Christopher Nolan didn’t set out to make sequels. As the director of hit thrillers like Memento and Insomnia, his personal style never seemed to mesh with the idea of helming a mega-franchise. After reenvisioning the Caped Crusader with 2005’s Batman Begins, though, Nolan couldn’t stop thinking about how his version of Batman would respond to the introduction of The Joker. The result was The Dark Knight, a hyper-real exploration of how chaos shakes up the mission of the righteous, complete with huge stars, incredible stunts, and an Oscar-winning performance by the late Heath Ledger. To revisit this landmark movie, which was released 10 years ago, here are 19 fascinating facts about The Dark Knight.


While it doesn’t adapt any one specific story to the screen, The Dark Knight did draw inspiration from several specific Batman stories in the pages of DC Comics. When researching and writing the film, director Christopher Nolan and his brother, co-writer Jonathan Nolan, specifically went back to The Joker’s very first appearance in 1940’s Batman #1 in search of how best to introduce the character. Co-writer David S. Goyer, himself a DC Comics contributor, also cites the classic stories The Long Halloween, The Dark Knight Returns, and The Killing Joke as keys to his research, with elements from each making their way into the film.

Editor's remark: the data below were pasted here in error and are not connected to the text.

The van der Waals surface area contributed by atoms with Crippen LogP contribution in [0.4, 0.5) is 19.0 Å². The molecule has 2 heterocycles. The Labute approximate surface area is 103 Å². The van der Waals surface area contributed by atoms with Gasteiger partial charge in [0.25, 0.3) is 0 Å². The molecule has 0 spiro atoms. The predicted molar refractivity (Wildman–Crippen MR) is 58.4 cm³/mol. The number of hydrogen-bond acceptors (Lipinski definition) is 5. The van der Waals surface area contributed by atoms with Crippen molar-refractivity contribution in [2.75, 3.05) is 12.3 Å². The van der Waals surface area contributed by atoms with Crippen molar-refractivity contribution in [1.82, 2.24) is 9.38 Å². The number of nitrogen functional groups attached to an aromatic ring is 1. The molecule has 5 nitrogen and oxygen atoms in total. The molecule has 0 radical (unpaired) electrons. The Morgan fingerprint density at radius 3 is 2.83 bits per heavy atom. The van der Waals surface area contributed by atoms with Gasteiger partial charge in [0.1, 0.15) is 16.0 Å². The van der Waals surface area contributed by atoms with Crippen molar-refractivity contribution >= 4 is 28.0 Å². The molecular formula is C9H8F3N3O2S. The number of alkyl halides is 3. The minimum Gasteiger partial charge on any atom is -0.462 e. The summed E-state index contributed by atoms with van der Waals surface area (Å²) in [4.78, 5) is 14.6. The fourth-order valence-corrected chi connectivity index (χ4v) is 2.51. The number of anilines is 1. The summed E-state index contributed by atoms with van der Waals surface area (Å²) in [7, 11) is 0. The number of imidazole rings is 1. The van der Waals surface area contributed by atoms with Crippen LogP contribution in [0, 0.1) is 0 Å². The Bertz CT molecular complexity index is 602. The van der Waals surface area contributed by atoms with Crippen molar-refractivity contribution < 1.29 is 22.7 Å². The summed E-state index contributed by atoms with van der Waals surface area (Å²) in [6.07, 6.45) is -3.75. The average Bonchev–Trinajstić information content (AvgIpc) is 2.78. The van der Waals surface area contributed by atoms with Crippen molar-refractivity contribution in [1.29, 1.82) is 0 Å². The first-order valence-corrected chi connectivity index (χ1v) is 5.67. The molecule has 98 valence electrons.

Heath Ledger in 'The Dark Knight' (2008)
© TM & DC Comics/Warner Bros. Entertainment Inc.

In addition to classic Joker stories like The Killing Joke, Nolan and star Heath Ledger drew on a diverse array of influences both in and out of comics to craft the film’s version of the Clown Prince of Crime. Before attempting to write the character, the Nolan brothers revisited Fritz Lang’s classic film The Testament of Dr. Mabuse as a study in how to write supervillains. Visually, Nolan also specifically cited the work of painter Francis Bacon as a touchstone for Joker’s distorted view of the world.

As for Ledger, he famously locked himself away in a hotel room for weeks, experimenting with voices and mannerisms until he developed something he was satisfied with. Among his inspirations: Sex Pistols icons Johnny Rotten and Sid Vicious and the anarchist character Alex from Stanley Kubrick’s classic film A Clockwork Orange.